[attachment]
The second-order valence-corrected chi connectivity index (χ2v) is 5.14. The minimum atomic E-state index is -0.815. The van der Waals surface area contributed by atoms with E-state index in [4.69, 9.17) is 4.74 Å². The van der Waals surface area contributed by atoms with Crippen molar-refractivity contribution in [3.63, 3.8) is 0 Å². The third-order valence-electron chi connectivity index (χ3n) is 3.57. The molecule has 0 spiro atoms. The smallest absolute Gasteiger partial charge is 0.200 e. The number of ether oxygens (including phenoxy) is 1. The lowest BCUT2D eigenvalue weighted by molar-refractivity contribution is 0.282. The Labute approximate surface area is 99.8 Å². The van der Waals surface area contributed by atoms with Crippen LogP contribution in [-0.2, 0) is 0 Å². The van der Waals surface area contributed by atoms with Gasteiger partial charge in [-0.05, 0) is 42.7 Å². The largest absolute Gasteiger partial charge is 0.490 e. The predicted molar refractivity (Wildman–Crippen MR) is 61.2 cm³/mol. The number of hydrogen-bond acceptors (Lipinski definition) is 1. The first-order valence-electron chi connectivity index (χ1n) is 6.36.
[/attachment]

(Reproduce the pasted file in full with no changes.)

The second-order valence-corrected chi connectivity index (χ2v) is 5.14. The minimum atomic E-state index is -0.815. The van der Waals surface area contributed by atoms with E-state index in [4.69, 9.17) is 4.74 Å². The van der Waals surface area contributed by atoms with Crippen molar-refractivity contribution in [3.63, 3.8) is 0 Å². The third-order valence-electron chi connectivity index (χ3n) is 3.57. The molecule has 0 spiro atoms. The smallest absolute Gasteiger partial charge is 0.200 e. The number of ether oxygens (including phenoxy) is 1. The lowest BCUT2D eigenvalue weighted by molar-refractivity contribution is 0.282. The Labute approximate surface area is 99.8 Å². The van der Waals surface area contributed by atoms with Crippen LogP contribution in [-0.2, 0) is 0 Å². The van der Waals surface area contributed by atoms with Gasteiger partial charge in [-0.05, 0) is 42.7 Å². The largest absolute Gasteiger partial charge is 0.490 e. The predicted molar refractivity (Wildman–Crippen MR) is 61.2 cm³/mol. The number of hydrogen-bond acceptors (Lipinski definition) is 1. The first-order valence-electron chi connectivity index (χ1n) is 6.36.